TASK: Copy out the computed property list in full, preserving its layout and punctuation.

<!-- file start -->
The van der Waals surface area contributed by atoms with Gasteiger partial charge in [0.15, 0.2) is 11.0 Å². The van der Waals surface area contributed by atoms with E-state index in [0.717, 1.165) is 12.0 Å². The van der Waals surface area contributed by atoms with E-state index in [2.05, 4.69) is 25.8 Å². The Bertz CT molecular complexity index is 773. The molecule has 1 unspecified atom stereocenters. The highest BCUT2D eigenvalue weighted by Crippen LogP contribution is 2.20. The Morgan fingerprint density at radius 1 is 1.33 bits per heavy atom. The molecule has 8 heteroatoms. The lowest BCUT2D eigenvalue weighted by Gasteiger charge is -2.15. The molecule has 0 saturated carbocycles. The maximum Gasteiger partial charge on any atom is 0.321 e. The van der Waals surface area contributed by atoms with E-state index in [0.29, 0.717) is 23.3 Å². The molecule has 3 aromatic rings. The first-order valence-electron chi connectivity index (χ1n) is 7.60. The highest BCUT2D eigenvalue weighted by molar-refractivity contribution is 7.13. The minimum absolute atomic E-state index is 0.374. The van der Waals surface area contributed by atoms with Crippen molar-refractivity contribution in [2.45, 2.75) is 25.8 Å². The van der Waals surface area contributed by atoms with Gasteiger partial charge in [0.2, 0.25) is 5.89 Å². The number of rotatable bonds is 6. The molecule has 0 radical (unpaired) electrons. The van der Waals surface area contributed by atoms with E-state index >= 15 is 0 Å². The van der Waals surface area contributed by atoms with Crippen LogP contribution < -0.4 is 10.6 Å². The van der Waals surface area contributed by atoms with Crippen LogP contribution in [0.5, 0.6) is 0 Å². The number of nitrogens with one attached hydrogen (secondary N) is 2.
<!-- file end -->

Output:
The van der Waals surface area contributed by atoms with Gasteiger partial charge in [0.15, 0.2) is 11.0 Å². The van der Waals surface area contributed by atoms with E-state index in [0.717, 1.165) is 12.0 Å². The van der Waals surface area contributed by atoms with E-state index in [2.05, 4.69) is 25.8 Å². The Bertz CT molecular complexity index is 773. The molecule has 1 unspecified atom stereocenters. The highest BCUT2D eigenvalue weighted by Crippen LogP contribution is 2.20. The Morgan fingerprint density at radius 1 is 1.33 bits per heavy atom. The molecule has 8 heteroatoms. The lowest BCUT2D eigenvalue weighted by Gasteiger charge is -2.15. The molecule has 0 saturated carbocycles. The maximum Gasteiger partial charge on any atom is 0.321 e. The van der Waals surface area contributed by atoms with E-state index in [0.29, 0.717) is 23.3 Å². The molecule has 3 aromatic rings. The first-order valence-electron chi connectivity index (χ1n) is 7.60. The highest BCUT2D eigenvalue weighted by molar-refractivity contribution is 7.13. The minimum absolute atomic E-state index is 0.374. The van der Waals surface area contributed by atoms with Crippen molar-refractivity contribution in [2.45, 2.75) is 25.8 Å². The van der Waals surface area contributed by atoms with Gasteiger partial charge in [0.2, 0.25) is 5.89 Å². The number of rotatable bonds is 6. The molecule has 0 radical (unpaired) electrons. The van der Waals surface area contributed by atoms with E-state index >= 15 is 0 Å². The van der Waals surface area contributed by atoms with Crippen LogP contribution < -0.4 is 10.6 Å². The van der Waals surface area contributed by atoms with Crippen LogP contribution in [0.5, 0.6) is 0 Å². The number of nitrogens with one attached hydrogen (secondary N) is 2.